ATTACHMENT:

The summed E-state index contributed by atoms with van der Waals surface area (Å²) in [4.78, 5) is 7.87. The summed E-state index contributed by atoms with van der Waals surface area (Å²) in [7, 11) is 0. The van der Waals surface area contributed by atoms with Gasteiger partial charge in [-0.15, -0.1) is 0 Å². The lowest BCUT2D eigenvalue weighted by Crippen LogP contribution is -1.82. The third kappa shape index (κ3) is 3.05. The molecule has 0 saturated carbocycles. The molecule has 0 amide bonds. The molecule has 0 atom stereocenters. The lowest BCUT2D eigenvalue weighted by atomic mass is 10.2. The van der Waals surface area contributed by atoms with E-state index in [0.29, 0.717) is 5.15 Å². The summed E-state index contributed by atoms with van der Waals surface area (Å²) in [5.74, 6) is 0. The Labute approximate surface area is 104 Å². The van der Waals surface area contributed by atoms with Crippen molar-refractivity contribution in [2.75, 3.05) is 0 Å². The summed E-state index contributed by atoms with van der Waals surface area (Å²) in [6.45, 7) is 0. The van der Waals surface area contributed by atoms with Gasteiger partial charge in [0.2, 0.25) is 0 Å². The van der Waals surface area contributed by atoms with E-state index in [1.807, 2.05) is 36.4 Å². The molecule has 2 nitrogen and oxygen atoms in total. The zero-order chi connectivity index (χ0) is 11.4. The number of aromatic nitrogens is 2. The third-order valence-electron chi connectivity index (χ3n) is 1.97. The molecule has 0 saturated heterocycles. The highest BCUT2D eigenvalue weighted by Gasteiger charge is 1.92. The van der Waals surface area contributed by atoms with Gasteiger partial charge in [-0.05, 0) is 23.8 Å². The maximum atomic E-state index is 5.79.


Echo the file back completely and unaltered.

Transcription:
The summed E-state index contributed by atoms with van der Waals surface area (Å²) in [4.78, 5) is 7.87. The summed E-state index contributed by atoms with van der Waals surface area (Å²) in [7, 11) is 0. The van der Waals surface area contributed by atoms with Gasteiger partial charge in [-0.15, -0.1) is 0 Å². The lowest BCUT2D eigenvalue weighted by Crippen LogP contribution is -1.82. The third kappa shape index (κ3) is 3.05. The molecule has 0 saturated carbocycles. The molecule has 0 amide bonds. The molecule has 0 atom stereocenters. The lowest BCUT2D eigenvalue weighted by atomic mass is 10.2. The van der Waals surface area contributed by atoms with E-state index in [0.29, 0.717) is 5.15 Å². The summed E-state index contributed by atoms with van der Waals surface area (Å²) in [5.74, 6) is 0. The Labute approximate surface area is 104 Å². The van der Waals surface area contributed by atoms with Crippen molar-refractivity contribution in [2.75, 3.05) is 0 Å². The summed E-state index contributed by atoms with van der Waals surface area (Å²) in [6.45, 7) is 0. The van der Waals surface area contributed by atoms with Gasteiger partial charge in [0.2, 0.25) is 0 Å². The van der Waals surface area contributed by atoms with E-state index in [1.807, 2.05) is 36.4 Å². The molecule has 2 nitrogen and oxygen atoms in total. The zero-order chi connectivity index (χ0) is 11.4. The number of aromatic nitrogens is 2. The third-order valence-electron chi connectivity index (χ3n) is 1.97. The molecule has 0 saturated heterocycles. The highest BCUT2D eigenvalue weighted by Gasteiger charge is 1.92. The van der Waals surface area contributed by atoms with Gasteiger partial charge in [-0.05, 0) is 23.8 Å². The maximum atomic E-state index is 5.79.